They had their convention in Vancouver over the weekend, the Conservatives did. Former prime minister Stephen Harper spoke, resolutions were debated, leadership hopefuls pressed the flesh. Above it all, one question hovered, like an ominous fog: Are we doomed?
To Conservatives who wonder if they can ever beat that Justin Trudeau guy, the answer is of course you can. But only if you do the following 10 things.
- Don’t freak out. You won just about 100 seats despite the Trudeau sweep. You still fundraise better than the governing party. You didn’t lose any of your share of the popular vote – the percentage you got in 2015, in fact, was almost exactly what you got in 2011. Your brand – as evidenced by conservative wins in Saskatchewan and Manitoba, recently – still has value. Resist suggestions, therefore, to radically change everything. Don’t overreact. And don’t think salvation lies with loons like Kevin O’Leary. That’s a cure that’s worse than the disease.
- Oppose, oppose, oppose. You are Her Majesty’s Loyal Opposition: Act like it. You were not sent to Ottawa to assist the government or make creative suggestions about governance. As my boss Jean Chretien used to say to the caucus nervous nellies who worried about being too negative: “When you’re the opposition, you oppose.” Governments defeat themselves – and your job is to hurry that process along.
- Action, reaction. Politics is like physics: You shouldn’t replicate what your opponent does; you should be reacting to it. Near the end of his tenure, Harper came to be seen as a sullen, angry guy who didn’t like people much. So the NDP picked a sullen, angry guy who didn’t like people so much. The Liberals picked a happy, upbeat guy who hugged everyone. Guess who picked right? Exactly. React, don’t replicate.
- Protect the brand. As with Nike, Apple and Coca-Cola, your party’s brand has value. Your share of 2015 popular vote makes that clear. Despite the fact that your strategists didn’t run a very strategic campaign – despite the fact that your leader seemed to be phoning it in, most of the time – you weren’t wiped out, a la 1993. That should tell you one thing above all: The Tory brand ain’t dead. Reject attempts to mess with it. Nike, Apple and Coke don’t. You shouldn’t either.
- Fish where there’s fish. Justin Trudeau won for three reasons: the NDP vote went to him, women went to him, and the million-odd Grit voters who abandoned Messrs. Martin, Dion and Ignatieff came home. Those are the three pillars of the Liberal win. Ipso facto, map out a strategy that offsets all that – get a leader women trust, policies to persuade those million Liberal voters to stay home, and pray like Hell the NDP get a likeable leader next time.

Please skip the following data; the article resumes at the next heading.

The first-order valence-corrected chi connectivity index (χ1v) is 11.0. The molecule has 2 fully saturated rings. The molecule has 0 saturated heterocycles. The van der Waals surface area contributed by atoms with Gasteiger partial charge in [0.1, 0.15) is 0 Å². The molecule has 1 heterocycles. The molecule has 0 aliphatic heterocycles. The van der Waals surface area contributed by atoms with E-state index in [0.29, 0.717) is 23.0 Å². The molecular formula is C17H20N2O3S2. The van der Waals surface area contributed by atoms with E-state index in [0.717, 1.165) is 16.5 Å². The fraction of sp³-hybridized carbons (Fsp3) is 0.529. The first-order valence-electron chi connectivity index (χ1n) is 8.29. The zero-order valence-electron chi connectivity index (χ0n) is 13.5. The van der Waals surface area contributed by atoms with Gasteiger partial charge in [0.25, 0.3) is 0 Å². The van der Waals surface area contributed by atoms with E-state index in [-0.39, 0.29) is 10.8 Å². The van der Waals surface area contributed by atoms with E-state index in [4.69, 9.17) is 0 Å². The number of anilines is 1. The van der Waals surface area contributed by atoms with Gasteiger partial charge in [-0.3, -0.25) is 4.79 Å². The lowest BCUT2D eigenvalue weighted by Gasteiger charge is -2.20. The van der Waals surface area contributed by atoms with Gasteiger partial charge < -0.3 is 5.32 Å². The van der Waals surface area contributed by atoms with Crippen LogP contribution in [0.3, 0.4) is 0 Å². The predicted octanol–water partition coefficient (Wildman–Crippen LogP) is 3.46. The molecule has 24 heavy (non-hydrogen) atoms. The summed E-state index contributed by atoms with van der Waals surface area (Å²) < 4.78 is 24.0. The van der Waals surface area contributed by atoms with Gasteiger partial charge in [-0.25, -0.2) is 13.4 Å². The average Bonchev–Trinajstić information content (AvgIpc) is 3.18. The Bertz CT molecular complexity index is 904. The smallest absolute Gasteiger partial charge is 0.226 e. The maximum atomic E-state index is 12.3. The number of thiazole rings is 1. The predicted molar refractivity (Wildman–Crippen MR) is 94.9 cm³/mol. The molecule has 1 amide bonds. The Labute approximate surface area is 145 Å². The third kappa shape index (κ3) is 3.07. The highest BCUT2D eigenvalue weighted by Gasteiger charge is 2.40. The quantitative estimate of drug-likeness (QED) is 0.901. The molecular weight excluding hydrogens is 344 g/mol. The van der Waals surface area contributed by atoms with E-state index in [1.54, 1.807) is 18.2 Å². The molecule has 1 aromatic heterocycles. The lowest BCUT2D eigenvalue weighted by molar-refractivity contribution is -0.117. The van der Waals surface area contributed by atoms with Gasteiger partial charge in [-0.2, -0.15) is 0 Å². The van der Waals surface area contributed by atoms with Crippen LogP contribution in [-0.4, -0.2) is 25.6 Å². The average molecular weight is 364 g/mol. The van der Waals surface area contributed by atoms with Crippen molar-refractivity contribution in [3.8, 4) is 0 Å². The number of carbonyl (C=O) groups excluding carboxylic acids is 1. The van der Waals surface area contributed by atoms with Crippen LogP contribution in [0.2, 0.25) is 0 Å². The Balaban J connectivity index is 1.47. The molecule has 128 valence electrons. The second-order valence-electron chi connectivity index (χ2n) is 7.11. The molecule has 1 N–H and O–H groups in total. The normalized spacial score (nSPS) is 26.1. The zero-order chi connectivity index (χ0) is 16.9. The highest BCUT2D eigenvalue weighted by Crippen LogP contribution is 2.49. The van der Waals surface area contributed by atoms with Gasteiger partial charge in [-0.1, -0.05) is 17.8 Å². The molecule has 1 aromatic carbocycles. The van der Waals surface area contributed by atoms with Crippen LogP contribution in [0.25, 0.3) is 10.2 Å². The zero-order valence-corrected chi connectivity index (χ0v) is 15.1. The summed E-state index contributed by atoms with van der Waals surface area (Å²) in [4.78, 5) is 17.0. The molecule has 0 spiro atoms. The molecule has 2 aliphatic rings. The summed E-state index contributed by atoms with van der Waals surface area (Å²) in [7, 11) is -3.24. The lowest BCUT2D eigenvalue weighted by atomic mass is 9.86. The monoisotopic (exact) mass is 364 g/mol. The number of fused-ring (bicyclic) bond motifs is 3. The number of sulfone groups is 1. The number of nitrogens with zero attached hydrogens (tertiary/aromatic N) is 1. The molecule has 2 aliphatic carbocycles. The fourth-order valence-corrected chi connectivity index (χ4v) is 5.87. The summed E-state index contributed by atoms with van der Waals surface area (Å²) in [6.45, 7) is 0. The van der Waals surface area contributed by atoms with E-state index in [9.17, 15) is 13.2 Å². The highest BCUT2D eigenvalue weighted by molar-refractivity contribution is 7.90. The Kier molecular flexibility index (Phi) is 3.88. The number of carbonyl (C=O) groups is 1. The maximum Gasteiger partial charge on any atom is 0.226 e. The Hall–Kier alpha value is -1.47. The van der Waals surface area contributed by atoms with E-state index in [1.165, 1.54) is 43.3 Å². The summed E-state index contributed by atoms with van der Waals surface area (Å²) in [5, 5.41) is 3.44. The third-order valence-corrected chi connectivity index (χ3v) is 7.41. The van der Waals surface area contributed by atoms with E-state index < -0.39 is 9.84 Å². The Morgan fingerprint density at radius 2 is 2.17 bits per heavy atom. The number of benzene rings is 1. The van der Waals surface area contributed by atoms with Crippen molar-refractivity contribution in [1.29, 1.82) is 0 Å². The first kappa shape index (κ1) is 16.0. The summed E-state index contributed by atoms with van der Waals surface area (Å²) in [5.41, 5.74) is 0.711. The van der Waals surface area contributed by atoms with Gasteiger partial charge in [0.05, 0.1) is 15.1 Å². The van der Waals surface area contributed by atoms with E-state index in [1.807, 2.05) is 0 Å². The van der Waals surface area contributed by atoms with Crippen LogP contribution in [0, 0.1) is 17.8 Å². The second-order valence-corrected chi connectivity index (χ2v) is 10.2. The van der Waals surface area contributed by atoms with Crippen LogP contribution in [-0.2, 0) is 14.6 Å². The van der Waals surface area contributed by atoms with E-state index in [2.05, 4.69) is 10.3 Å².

- Justin Trudeau. Trudeau helpfully revealed his weaknesses to you that night he elbowed a woman and manhandled his way to multiple shamefaced apologies. He isn’t confident, he’s arrogant. He isn’t fresh, he’s rash. He isn’t youthful – he’s too young. Justin Trudeau is the reason why the Liberals won. If you fundamentally change perceptions about him, you win.
- Lighten up. Canada is the best country in the world. Politics is fun. Oppose, sure, but do it with confidence and coherence. Have fun, occasionally. As James Carville once said to me, the best way to deliver a punch is with a big smile on your face. Do that.
- Pick a leader. And not just any leader. Personally – and per the “action reaction” advice, above – I’d reckon you need a youngish, multicultural, bilingual woman to offset Trudeau, and cut into his base of support. Is it Lisa Raitt? Michelle Rempel? Someone else? Whoever it is, the Rona Ambrose experiment should tell you that when you address your leadership weaknesses, it plays to your leadership strengths.
- Ideas. Peering at my crystal ball, I predict Canadians will be quite fed up, thank you very much, with pushups, boxing matches and baby balancing by 2019. By then, they will want more steak and less sizzle. Your next leader – and your team and your policy book – should be bursting with ideas, ideas, ideas. You will defeat the Trudeau phenomenon with smart ideas, not by making lame selfie jokes.
- Work harder. None of this is easy – it’s going to require lots of hard work and discipline and strategy. But, as you unpack from your weekend in Vancouver, remember that in politics, as in sports, all that matters is winning. With the right leader – and the right team, organization, ideas and strategy – you can win again.
Warren Kinsella is a Canadian journalist, political adviser and commentator.